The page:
The Mayo Clinic Cancer Center is a National Cancer Institute-designated comprehensive cancer center with a multisite presence. Its three campuses — in Scottsdale, Ariz., Jacksonville, Fla., and Rochester, Minn. — give the Mayo Clinic Cancer Center a broad geographic reach, enabling it to serve diverse patient populations around the world. The campuses are also home to outstanding, internationally recognized physicians and scientists who collaborate across the full spectrum of cancer research, from basic biology to treatment, as they seek ways to reduce the burden of cancer.

Mayo Clinic Cancer Center NIH from TEAM DRAFT on Vimeo.

Team Draft Tours OHSU

Thursday, January 3rd, 2013


A former NFL linebacker came to Portland to see how researchers at Oregon Health & Science University are bringing new hope to cancer patients.

Chris Draft lost his wife to lung cancer in 2011. Before she died, the couple launched Team Draft to raise money and awareness to fight the disease.

Keasha Draft was not a smoker. Experts say nearly 60 percent of newly diagnosed lung cancer patients are former smokers or have never smoked.

Chris Draft said he was inspired by what he saw at OHSU’s Knight Cancer Institute Thursday.

He talked to scientists who are working to test DNA so they can determine which cancer drugs work best for each patient.

“It really brings a lot of hope to patients right now and to future patients,” he said.

Chris Draft played in the NFL from 1998 to 2009 on six different teams, including the Atlanta Falcons and Carolina Panthers.

Copyright 2013 KPTV-KPDX Broadcasting Corporation. All rights reserved.

Team Draft Co-founder Chris Draft Sits Down With CNN’S Don Lemon

Sunday, November 18th, 2012

Joe Melcher of Patterson California shared his late wife, Sandy, of 32 years battled Staged 4 lung cancer for 17 months.

Frank Halden of Craftsbury Vermont shared “I saw your story on CNN this evening. I would like to congratulate you for your effort. I too lost my wife to lung cancer almost 10 years ago and since then I have been working to help find a cure. Please go to my web site and take a look. This is a team effort and I thank you for your participation. Please go Keep up the great work.”

Jim Capristo of Tunkhannock Pennsylvania shared “Sir just saw your interview on CNN sat 11-17-12. My wife Cindy passed away December 25, 2008 at 5.30am. I helped her lead the fight. I took her to Sloan Kettering the best cancer treatment center in the north. With lung cancer being the slowest painful death, lung cancer sucks. It took my wife. Yes, she smoked like a chimney. She did it her way and would not hear it any other way. We were together almost 12 years. God bless you Chris and all who suffer with this terrible sickness which does not care who you are how, much money you have or you’re age as well as the families who deal with this terrible sickness too.”

Alan Rader of Dauphin Pennsylvania stated “I’m writing to you Chris because I am so inspired with your story. I was diagnosed with stage 3 lung cancer in June, 2009. It was inoperable due to its location and the involvement with my spine at the T1 vertebra. I was treated with the newest forms of highly targeted radiation and the heavy hitters of chemotherapy. The tumor shrunk, died and became a chunk of scar tissue that remains. I go back to the treatment center for periodic scans, blood work and visits with all the team members who took part in this successful journey. Living with the threat of a recurrence and adjusting to the new normal over these past 3-1/2 years has not always been a walk in the park. I have found great solace in meeting other survivors with all sorts of cancers and have a particular affinity with my fellow lung cancer survivors. I have become friends with many and know the pain of losing people we have all befriended. I know that they are all still among us and will remain in our hearts forever. I have and continue to feel every emotion that accompanies this type of diagnoses. True joy is always available in the company of all those who have been affected by this most wicked killer. Lung cancer changed my life dramatically and now I know it has been for the better. I am proud to be able to join you Chris in all your efforts to raise awareness and funding for research to help find answers for all those who suffer now and will in the future. Every survivor’s story is very important to hear and I admire your ability to use your platform to further this cause. I am sorry for the loss of your beautiful wife and am inspired by your efforts to make sure her loss in the end will benefit many.”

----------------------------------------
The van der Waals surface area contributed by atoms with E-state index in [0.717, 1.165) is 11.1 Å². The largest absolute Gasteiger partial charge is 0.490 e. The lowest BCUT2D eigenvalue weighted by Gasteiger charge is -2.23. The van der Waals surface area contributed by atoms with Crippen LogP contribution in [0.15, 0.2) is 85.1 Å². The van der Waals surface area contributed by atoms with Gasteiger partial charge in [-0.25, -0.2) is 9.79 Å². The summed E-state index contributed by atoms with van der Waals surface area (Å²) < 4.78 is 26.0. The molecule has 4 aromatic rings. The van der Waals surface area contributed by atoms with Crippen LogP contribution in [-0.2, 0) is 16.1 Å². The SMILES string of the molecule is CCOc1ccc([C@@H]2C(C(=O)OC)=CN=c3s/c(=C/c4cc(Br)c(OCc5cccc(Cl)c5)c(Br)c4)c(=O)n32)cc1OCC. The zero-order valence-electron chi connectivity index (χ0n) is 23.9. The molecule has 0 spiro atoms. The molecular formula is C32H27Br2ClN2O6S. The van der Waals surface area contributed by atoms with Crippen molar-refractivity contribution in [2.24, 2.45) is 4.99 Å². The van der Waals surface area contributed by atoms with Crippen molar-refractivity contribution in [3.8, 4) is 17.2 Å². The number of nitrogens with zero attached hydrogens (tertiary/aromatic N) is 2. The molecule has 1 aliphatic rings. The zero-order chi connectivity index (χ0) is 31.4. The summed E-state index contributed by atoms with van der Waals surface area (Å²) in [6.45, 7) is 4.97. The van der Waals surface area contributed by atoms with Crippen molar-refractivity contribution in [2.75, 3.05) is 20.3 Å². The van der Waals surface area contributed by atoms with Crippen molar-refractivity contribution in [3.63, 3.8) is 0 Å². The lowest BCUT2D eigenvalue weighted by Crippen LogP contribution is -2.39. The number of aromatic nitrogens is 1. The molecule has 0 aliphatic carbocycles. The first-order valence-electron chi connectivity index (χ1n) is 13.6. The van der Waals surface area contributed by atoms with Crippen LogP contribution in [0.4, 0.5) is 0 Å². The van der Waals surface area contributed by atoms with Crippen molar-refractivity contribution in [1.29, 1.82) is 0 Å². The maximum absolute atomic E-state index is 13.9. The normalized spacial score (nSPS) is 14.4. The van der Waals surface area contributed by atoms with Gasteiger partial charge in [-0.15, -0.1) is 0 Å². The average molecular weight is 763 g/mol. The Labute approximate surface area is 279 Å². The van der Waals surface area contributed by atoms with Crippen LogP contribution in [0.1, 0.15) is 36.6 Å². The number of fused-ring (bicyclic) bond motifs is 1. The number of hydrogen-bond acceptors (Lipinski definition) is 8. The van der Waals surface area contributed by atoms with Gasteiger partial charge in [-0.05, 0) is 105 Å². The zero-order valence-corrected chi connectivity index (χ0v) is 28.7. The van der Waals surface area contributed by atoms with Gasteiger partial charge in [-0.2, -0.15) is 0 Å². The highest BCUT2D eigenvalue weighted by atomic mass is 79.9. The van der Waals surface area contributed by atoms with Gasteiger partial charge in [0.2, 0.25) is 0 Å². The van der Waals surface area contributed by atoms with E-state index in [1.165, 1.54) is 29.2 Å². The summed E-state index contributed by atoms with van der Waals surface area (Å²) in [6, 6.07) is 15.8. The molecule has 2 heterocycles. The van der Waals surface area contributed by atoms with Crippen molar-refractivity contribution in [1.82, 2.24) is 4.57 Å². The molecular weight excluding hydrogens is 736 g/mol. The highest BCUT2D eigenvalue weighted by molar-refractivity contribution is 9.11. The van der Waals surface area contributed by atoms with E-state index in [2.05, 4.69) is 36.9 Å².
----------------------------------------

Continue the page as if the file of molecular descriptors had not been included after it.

C.R. Evans of Malaoff Texas shared “I have been cancer free for 8 years, 6 months and 15 days! Every day is a new day and a new life. To be told you have lung cancer is about the worst thing that can happen yet I am a survivor.”

Lois Girt of Anderson Indiana stated “After having surgery for colorectal cancer in 2007 in 2008 I was diagnosed with stage four lung cancer. I started chemo and stayed on chemo until May of this year when my doctor suggested I try this new radio surgery. It is a machine that is able to concentrate radiation doses on the tumor while minimizing exposure to surrounding healthy tissue. I had five treatments that lasted for one hour each time. I am now in remission. I was listening to CNN and heard your story. I took the treatment at St. Vincent Cancer Center Indianapolis.”